Yoann Barelli's Commencal Meta AM V4.2 - Finale Ligure EWS 2017

Sep 29, 2017 at 13:54
by Richard Cunningham  



Yoann Barelli didn't just switch bikes when he joined Commencal, he says that nearly every component sponsor was new as well. His new Meta AM V4.2 had different tires, wheels, and cockpit items, so he says that first ride was an alien experience: "It wasn't me!." Standing 170 centimeters tall (five foot, seven inches), the 74 kg ex-downhill racer admits he should be on a medium chassis, but likes the longer, DH feel of the size large he has been riding since joining Team Commencal. In fact, he also sets up his suspension to emulate his gravity bike, with a supple beginning stoke, backed up by a progressive end-stroke rate that never feels like it bottoms. PB photographer Ross Bell met with Barelli in the EWS pits to talk about his Meta AM V4.2 and how he tuned it for the last EWS race of 2017.
Yoann Barelli on Commencal For 2017
Yoann Barelli

Yoann Barelli Bike Check
RockShox damper with a 425-pound Super Alloy racing spring. Fabric cageless water bottle.

Yoann Barelli Bike Check
Renthal Apex 35mm stem and Fatbar handlebar cut to 760mm.
Yoann Barelli Bike Check
Levers set flat - a steep descending trick Yoann learned in Whistler.

Yoann Barelli Bike Check
Hutchinson 2.35" Toro tires: soft compound front, with a hard-compound ebike rear tire. Both wheels have Huck Norris inserts.

Yoann Barelli Bike Check
Yoann chose an "easy," 38-tooth climbing gear for the Finale's infamous steep liaisons.
Yoann Barelli Bike Check
American Classic's wheels are earning some credibility on the EWS circuit.

Yoann Barelli Bike Check
Yoann used a 180mm fork for the Whistler Crankworx EWS with 90psi and three Bottomless Token air volume spacers. He dropped the travel and took out one Token for Finale, but the pressure is still 90psi.

Yoann Barelli Bike Check
Yoann Barelli Bike Check
Simple office. Barelli says that remote lockouts require concentration that takes away from his ability to read the terrain ahead. "Adrien Dailly doesn't use a lockout."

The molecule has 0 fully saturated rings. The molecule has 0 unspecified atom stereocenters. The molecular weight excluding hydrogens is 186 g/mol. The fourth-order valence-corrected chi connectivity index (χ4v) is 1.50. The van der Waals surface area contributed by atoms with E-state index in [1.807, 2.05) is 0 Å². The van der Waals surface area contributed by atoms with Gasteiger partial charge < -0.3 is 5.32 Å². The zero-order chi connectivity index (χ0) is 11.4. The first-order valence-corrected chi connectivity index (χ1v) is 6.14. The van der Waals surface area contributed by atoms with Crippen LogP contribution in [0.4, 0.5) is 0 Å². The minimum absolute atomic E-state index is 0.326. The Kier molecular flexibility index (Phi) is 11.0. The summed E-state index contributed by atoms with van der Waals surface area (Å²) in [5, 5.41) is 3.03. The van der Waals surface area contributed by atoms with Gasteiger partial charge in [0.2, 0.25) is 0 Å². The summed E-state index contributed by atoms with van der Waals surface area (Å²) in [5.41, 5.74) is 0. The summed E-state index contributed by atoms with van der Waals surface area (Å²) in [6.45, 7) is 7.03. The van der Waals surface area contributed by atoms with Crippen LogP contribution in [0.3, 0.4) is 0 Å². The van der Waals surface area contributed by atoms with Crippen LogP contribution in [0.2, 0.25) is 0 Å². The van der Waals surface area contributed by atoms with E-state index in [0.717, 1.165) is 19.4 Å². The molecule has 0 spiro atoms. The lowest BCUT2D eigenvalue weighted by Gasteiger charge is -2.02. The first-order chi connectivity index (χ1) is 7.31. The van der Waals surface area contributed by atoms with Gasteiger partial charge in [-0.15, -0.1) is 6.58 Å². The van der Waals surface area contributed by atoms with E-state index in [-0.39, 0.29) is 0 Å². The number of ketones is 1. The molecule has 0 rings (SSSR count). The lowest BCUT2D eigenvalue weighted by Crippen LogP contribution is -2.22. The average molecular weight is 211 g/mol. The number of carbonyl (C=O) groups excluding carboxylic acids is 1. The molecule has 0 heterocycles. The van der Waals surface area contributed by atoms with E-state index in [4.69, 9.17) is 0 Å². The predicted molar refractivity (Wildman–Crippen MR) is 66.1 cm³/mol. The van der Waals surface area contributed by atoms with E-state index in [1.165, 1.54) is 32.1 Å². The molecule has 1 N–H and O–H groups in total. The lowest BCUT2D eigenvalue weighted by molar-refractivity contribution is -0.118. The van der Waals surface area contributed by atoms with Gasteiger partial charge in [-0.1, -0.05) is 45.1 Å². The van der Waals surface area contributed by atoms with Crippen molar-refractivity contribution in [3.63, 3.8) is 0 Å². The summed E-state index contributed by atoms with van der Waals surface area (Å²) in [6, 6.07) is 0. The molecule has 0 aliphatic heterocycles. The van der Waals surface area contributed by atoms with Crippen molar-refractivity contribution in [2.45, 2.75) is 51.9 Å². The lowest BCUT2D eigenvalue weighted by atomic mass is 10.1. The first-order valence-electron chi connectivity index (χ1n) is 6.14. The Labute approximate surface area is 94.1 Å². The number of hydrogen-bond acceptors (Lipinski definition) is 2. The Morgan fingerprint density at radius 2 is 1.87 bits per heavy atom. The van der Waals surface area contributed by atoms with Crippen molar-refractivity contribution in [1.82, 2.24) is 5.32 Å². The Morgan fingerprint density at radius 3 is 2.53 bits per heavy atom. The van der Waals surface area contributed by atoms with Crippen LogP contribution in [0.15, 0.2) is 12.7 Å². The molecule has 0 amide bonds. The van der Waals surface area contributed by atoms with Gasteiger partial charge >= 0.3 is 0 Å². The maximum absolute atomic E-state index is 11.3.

117 Comments

  • 86 3
 Crazy that the AM bikes of today could have handled redbull rampage 10yrs ago
  • 23 18
 It can handle today's rampage too....easy. As long as there is a proper landing it doesn't matter the size of the jump-drop
  • 95 1
 Says more about the riders 10 years ago than the bike.
  • 3 3
 is that Hardline specification, not?
  • 1 1
 Need more spacers.
  • 5 0
 @JesseE: I'd still like to see Tyler klassen make a come back
  • 78 4
 lol "ebike specific" rear tire. We used to call that a dh tire.
  • 7 3
 Exactly . Such bullshit Ha!
  • 25 3
 No it's different than a DH tire, the compound is way harder on the center than it is on a regular DH tire.
  • 1 0
 i guess thats the only way to pedal those huge tires around, y have had Toros for a few seasosns, and damn do they grip, but heavy and draggy as hell. Also 2,35 =2.5 or 2.6 in another brands
  • 30 0
 coils always bring sexy back
  • 21 1
 Crazy that this is the 2nd bike check with horizontal brake levers
  • 2 0
 What's the reason for having them set up like that?
  • 16 1
 Makes my wirists hurt looking at it!!
  • 25 0
 By next season they'll pointing 20 deg above horizontal.
  • 27 1
 @Levin192: When you ride down really steep terrain youll be leaning over the back wheel. So your fingers will be streched a little. When they are flatter they can be in a better braking position for that kind of riding.
  • 5 1
 Just goes to show how steep some of the stages are.
  • 76 1
 Man, I just thought of a new product to make all of your brake levers obsolete. I'm going to invent dropper levers - they're angled down for climbing and technical flat terrain, hit the button, and they pop up into the descent position! I'm going to get rich!
  • 15 1
 @pinhead907: as long as you don't steal my remotely operated clutch for rear derailleurs. Off for smooth shifting on the climbs and on for a tensioned chain on the descents
  • 10 1
 @Levin192: When your levers are pointing downwards you stretch the extensor muscles when reaching for the levers, which leads to what is known as arm pump. try raising them up even a little and you will notice a big difference overall.
  • 10 0
 Makes sense if 100% of your descent is at incline of 45° or more. Either EWS trails are more gnarly than we could ever imagine or those who prefer this have strange physiological characteristics.
  • 27 0